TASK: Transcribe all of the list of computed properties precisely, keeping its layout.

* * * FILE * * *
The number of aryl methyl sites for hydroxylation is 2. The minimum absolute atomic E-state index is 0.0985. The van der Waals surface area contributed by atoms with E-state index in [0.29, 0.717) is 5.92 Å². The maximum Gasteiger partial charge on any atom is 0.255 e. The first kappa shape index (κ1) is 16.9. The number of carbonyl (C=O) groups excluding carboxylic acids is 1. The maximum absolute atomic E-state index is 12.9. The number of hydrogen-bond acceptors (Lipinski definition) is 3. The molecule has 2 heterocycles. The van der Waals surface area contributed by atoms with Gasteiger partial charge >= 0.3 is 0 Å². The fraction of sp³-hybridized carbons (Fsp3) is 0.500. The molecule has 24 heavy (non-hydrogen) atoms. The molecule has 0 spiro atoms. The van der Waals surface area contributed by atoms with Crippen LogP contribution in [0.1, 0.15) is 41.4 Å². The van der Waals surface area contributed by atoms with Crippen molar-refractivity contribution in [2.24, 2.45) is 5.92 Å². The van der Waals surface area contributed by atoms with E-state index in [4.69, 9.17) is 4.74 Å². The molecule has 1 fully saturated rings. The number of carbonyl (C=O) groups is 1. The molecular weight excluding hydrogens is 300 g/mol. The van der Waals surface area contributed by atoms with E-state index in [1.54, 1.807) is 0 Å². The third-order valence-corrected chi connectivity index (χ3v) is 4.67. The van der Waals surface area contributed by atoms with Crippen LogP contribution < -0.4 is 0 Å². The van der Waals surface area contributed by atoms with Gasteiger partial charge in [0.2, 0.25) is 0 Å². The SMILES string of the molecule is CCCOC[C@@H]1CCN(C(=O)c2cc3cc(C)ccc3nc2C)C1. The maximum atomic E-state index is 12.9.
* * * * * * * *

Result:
The number of aryl methyl sites for hydroxylation is 2. The minimum absolute atomic E-state index is 0.0985. The van der Waals surface area contributed by atoms with E-state index in [0.29, 0.717) is 5.92 Å². The maximum Gasteiger partial charge on any atom is 0.255 e. The first kappa shape index (κ1) is 16.9. The number of carbonyl (C=O) groups excluding carboxylic acids is 1. The maximum absolute atomic E-state index is 12.9. The number of hydrogen-bond acceptors (Lipinski definition) is 3. The molecule has 2 heterocycles. The van der Waals surface area contributed by atoms with Gasteiger partial charge >= 0.3 is 0 Å². The fraction of sp³-hybridized carbons (Fsp3) is 0.500. The molecule has 24 heavy (non-hydrogen) atoms. The molecule has 0 spiro atoms. The van der Waals surface area contributed by atoms with Crippen LogP contribution in [0.1, 0.15) is 41.4 Å². The van der Waals surface area contributed by atoms with Crippen molar-refractivity contribution in [2.24, 2.45) is 5.92 Å². The van der Waals surface area contributed by atoms with E-state index in [4.69, 9.17) is 4.74 Å². The molecule has 1 fully saturated rings. The number of carbonyl (C=O) groups is 1. The molecular weight excluding hydrogens is 300 g/mol. The van der Waals surface area contributed by atoms with E-state index in [1.54, 1.807) is 0 Å². The third-order valence-corrected chi connectivity index (χ3v) is 4.67. The van der Waals surface area contributed by atoms with Crippen LogP contribution < -0.4 is 0 Å². The van der Waals surface area contributed by atoms with Gasteiger partial charge in [0.2, 0.25) is 0 Å². The SMILES string of the molecule is CCCOC[C@@H]1CCN(C(=O)c2cc3cc(C)ccc3nc2C)C1. The maximum atomic E-state index is 12.9.